Contact Tracing In Maricopa County Made Harder By Lag In COVID-19 Test Results
Maricopa County’s health department has made dozens of new hires to help with contact tracing.
But tracking COVID-19 cases is difficult when the state can hardly keep up with the demand for tests. Some Arizonans have waited almost entire days in line to get tested, and the waits for results can be longer still.
Delays at labs in reporting testing data make it even more difficult to track who an infected person had contact with, according to Marcy Flanagan, the county’s public health director.
“Public Health can't reach out to people until we know that they are positive from the lab results, which makes our contact tracing efforts even harder,” Flanagan said. “We are relying on people to get tested to stay home and away from others until they find out their test results.”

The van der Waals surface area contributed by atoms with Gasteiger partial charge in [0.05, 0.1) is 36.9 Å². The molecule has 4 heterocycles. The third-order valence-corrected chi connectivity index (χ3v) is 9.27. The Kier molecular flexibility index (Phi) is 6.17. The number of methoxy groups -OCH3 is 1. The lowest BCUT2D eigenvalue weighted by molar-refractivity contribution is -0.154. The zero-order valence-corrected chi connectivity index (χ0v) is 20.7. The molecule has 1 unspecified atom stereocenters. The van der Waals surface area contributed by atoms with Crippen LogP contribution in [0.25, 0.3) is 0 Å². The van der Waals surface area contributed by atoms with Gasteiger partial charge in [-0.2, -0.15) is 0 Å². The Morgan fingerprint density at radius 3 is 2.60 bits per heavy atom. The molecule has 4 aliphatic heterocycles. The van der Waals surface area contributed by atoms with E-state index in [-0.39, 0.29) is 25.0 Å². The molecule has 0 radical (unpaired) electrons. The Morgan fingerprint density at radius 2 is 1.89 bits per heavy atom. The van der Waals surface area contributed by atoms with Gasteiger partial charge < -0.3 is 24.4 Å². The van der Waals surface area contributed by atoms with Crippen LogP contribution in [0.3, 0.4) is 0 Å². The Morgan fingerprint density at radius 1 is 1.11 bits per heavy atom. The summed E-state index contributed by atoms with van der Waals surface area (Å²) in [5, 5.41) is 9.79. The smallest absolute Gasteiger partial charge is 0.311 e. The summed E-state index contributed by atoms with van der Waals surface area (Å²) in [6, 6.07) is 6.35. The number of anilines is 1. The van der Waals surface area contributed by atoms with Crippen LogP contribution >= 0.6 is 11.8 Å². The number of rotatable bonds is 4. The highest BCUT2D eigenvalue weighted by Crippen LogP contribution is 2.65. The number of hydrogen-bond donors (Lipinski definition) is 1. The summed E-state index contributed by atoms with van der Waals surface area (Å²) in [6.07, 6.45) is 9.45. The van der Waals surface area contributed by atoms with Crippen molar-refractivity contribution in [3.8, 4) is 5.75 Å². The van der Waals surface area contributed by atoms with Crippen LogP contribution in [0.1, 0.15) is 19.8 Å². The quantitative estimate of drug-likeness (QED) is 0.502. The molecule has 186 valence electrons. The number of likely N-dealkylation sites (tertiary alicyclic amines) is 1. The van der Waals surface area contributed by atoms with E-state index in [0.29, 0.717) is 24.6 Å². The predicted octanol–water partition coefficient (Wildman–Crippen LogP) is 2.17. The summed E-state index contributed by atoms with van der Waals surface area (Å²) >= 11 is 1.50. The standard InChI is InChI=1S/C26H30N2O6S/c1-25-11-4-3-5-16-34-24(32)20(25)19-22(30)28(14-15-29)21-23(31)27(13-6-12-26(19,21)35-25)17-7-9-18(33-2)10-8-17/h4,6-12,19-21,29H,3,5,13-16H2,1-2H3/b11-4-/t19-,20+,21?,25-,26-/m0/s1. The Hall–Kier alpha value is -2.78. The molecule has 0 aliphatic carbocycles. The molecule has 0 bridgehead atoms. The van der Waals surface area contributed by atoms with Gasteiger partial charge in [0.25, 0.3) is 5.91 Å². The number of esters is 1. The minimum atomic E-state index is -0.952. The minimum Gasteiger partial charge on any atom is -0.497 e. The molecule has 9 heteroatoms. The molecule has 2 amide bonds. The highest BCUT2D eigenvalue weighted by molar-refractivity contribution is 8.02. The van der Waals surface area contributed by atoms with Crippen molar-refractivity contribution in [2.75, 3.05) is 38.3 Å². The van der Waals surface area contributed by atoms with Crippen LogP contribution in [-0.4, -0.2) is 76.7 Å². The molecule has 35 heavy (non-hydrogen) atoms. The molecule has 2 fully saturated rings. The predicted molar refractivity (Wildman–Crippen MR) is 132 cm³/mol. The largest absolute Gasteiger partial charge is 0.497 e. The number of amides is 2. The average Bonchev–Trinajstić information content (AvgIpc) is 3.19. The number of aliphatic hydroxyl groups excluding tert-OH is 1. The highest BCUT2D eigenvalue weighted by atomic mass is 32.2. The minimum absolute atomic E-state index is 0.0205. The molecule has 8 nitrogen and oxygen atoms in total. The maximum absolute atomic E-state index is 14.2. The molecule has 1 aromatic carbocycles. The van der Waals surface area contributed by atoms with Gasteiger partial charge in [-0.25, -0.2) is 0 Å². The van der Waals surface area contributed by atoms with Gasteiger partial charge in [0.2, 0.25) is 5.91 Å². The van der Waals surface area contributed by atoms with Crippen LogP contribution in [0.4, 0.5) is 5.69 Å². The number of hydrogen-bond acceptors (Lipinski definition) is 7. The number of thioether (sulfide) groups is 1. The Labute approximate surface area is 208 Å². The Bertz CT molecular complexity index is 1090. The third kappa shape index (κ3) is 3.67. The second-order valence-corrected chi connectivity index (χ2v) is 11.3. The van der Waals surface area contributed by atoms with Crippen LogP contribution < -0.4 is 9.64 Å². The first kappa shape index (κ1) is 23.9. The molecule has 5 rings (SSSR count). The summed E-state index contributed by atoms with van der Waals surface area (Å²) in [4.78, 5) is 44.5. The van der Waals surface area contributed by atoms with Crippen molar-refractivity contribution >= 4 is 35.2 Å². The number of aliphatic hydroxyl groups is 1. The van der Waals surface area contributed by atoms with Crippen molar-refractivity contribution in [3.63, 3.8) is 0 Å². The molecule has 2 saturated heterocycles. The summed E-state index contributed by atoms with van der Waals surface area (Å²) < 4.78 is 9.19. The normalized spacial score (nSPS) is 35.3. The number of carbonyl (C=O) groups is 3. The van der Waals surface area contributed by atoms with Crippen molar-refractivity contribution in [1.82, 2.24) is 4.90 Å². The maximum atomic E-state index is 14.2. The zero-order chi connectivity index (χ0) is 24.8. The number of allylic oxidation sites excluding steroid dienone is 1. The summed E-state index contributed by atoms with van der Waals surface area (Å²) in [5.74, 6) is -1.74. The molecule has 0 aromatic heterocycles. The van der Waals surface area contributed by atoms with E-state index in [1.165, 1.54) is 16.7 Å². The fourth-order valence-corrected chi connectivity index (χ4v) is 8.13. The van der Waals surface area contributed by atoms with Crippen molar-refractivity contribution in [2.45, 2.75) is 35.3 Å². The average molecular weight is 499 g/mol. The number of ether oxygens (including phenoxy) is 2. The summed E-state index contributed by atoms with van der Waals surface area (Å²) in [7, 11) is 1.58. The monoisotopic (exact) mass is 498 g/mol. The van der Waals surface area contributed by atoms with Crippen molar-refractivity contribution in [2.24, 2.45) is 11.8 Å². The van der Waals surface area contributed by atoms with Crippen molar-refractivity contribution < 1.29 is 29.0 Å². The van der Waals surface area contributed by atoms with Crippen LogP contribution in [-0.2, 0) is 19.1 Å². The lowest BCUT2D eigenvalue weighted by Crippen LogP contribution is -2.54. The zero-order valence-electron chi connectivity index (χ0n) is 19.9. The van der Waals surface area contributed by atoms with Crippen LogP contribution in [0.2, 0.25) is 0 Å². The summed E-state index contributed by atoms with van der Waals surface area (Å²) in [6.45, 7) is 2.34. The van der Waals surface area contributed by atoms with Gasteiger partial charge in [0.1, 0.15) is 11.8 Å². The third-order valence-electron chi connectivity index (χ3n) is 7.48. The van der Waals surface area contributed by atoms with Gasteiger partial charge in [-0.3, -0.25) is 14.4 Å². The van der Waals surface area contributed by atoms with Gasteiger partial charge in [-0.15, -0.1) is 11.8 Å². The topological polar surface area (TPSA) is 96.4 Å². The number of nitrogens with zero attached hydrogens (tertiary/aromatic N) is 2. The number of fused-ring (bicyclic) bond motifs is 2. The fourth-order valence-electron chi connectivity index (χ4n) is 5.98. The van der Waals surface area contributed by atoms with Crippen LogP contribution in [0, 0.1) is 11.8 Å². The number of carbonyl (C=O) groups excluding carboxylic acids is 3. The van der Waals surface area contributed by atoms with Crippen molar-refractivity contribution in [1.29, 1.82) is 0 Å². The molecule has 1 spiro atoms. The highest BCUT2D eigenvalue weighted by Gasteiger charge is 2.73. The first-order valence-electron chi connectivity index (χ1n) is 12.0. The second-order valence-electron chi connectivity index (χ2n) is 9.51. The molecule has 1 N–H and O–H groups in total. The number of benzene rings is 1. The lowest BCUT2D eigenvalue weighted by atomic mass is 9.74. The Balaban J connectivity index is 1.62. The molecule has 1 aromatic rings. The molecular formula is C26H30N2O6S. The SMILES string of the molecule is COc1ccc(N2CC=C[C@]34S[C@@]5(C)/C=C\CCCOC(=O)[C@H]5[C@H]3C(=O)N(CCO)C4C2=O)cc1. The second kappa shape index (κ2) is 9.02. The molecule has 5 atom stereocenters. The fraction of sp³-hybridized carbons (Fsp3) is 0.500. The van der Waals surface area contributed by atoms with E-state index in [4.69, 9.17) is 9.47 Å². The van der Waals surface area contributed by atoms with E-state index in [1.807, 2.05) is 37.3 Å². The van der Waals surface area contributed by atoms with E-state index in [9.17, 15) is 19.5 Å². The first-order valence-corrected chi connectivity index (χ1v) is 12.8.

That limited contact is crucial. The more time that passes between a test and a lab result can mean more research for contact tracers, whose job it is to identify anyone an infected person may have come into contact with.
Flanagan compared it to contact tracing for other illnesses, like sexually transmitted diseases.
“It is much easier for someone to recall their sexual partners so that we can reach out and do contact tracing with them compared to a disease like COVID-19,which is spread when someone coughs, sneezes or talks,” Flanagan said.
Flanagan said the county’s focus is on contacting those who may have been in touch with an infected person, rather than trying to identify where someone may have contracted the virus.
For instance, Flanagan said the county won’t be identifying businesses like restaurants when one of their employees gets sick.
“We would reach out to that restaurant and let them know of their employee that tested positive and see if there were any exposures in the workplace that way in addition to asking the case, but we will not release publicly restaurants that have had employees who have tested positive,” she said.